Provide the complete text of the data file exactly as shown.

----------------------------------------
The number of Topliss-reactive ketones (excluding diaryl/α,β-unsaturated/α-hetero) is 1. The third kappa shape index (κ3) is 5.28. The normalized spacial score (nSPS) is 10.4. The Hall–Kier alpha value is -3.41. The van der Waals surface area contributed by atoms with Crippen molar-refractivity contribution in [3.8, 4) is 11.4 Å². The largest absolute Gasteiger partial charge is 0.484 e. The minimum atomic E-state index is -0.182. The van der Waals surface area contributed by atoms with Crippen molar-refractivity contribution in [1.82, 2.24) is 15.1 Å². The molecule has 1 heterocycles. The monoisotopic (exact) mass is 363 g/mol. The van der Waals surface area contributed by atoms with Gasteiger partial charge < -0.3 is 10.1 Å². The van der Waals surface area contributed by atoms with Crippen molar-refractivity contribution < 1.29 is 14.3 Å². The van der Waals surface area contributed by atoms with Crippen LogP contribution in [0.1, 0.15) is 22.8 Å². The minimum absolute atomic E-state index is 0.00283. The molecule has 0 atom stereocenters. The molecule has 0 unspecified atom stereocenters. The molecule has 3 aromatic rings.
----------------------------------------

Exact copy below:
The number of Topliss-reactive ketones (excluding diaryl/α,β-unsaturated/α-hetero) is 1. The third kappa shape index (κ3) is 5.28. The normalized spacial score (nSPS) is 10.4. The Hall–Kier alpha value is -3.41. The van der Waals surface area contributed by atoms with Crippen molar-refractivity contribution in [3.8, 4) is 11.4 Å². The largest absolute Gasteiger partial charge is 0.484 e. The minimum atomic E-state index is -0.182. The van der Waals surface area contributed by atoms with Crippen molar-refractivity contribution in [1.82, 2.24) is 15.1 Å². The molecule has 1 heterocycles. The monoisotopic (exact) mass is 363 g/mol. The van der Waals surface area contributed by atoms with Gasteiger partial charge < -0.3 is 10.1 Å². The van der Waals surface area contributed by atoms with Crippen molar-refractivity contribution < 1.29 is 14.3 Å². The van der Waals surface area contributed by atoms with Crippen LogP contribution in [0.1, 0.15) is 22.8 Å². The minimum absolute atomic E-state index is 0.00283. The molecule has 0 atom stereocenters. The molecule has 0 unspecified atom stereocenters. The molecule has 3 aromatic rings.